Lia and Alice always knew the Prophecy would turn those closest to them against them. But they didn't know what betrayal could lead them to do. In the end, only one sister will be left standing. Goodreads.
Review - Some distance separated my reading the first title of this series (Prophecy of the Sisters) and its follow up and yet it was possible to pick right up with no confusion and even better - no intelligence insulting, exposition laden recapping. It is a testament to Zink as her narrative is rife with mythology and emotional complex interactions that one could seamlessly re-join the warring sisters and their rivalry that impacts the fate of the known world. The middle child of the Gothic trilogy this book is less about the intrigue and more about the characters making realisations about themselves and others, motivations being clarified and the stakes reinforced. Yet Zink manages to depict all this with beautifully constructed sentences that paint the setting, the era and the circumstances richly. I love that the history of the Milthorpe family is sketched in greater detail which ultimately plays into what will be the ultimate showdown in the third title.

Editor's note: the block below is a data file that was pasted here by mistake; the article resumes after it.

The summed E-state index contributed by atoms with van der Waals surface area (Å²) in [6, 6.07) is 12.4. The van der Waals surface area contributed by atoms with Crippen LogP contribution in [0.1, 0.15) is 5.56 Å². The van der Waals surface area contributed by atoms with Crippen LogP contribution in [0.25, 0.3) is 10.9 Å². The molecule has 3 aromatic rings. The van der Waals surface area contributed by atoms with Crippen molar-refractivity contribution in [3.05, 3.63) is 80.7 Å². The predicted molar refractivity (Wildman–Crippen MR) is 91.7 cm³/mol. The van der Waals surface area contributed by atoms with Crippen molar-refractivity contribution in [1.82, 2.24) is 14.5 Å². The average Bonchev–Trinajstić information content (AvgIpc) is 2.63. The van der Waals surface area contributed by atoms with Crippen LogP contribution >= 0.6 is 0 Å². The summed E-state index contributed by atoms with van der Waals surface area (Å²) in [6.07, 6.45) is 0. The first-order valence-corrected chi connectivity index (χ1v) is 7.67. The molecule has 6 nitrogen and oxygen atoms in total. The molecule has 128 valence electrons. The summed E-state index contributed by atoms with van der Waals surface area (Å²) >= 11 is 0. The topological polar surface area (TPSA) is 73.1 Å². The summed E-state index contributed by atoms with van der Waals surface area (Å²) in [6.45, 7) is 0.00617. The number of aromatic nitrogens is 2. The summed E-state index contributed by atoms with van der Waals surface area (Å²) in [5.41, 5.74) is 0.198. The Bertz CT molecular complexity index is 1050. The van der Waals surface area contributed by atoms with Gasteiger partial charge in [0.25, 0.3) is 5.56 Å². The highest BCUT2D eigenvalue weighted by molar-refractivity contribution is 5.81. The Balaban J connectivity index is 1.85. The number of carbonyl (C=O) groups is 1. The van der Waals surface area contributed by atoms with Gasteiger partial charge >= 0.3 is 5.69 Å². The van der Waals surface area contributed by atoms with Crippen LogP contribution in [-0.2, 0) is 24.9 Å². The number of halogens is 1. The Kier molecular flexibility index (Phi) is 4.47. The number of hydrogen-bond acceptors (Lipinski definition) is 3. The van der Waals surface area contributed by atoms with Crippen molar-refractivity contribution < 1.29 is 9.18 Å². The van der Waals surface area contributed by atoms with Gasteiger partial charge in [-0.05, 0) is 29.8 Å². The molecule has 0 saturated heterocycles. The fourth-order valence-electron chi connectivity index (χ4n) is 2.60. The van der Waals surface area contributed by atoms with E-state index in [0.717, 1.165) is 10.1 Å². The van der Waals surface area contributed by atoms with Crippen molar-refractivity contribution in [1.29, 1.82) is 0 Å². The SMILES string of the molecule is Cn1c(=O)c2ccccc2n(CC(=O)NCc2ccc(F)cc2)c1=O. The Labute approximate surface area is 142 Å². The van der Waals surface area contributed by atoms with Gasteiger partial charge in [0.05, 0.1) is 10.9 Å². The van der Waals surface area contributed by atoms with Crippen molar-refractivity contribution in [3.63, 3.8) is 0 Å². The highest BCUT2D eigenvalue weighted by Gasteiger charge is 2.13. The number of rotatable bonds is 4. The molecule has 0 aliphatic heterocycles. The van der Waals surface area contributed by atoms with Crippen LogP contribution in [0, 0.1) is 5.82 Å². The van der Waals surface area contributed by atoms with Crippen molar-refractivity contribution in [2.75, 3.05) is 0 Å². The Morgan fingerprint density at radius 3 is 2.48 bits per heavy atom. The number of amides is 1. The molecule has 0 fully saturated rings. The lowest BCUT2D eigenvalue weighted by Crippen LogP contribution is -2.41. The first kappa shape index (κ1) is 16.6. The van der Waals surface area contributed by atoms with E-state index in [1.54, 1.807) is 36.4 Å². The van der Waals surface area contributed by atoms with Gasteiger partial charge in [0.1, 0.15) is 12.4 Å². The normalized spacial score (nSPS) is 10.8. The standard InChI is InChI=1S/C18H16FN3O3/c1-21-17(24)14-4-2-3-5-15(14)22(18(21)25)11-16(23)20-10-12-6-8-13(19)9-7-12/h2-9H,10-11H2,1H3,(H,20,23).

Recommendation - Sink your teeth into this tale of familial fate, romance and sacrifice!
Published: August 1, 2010
Format: Hardcover,340 pages
Publisher: Little, Brown Books for Younger Readers.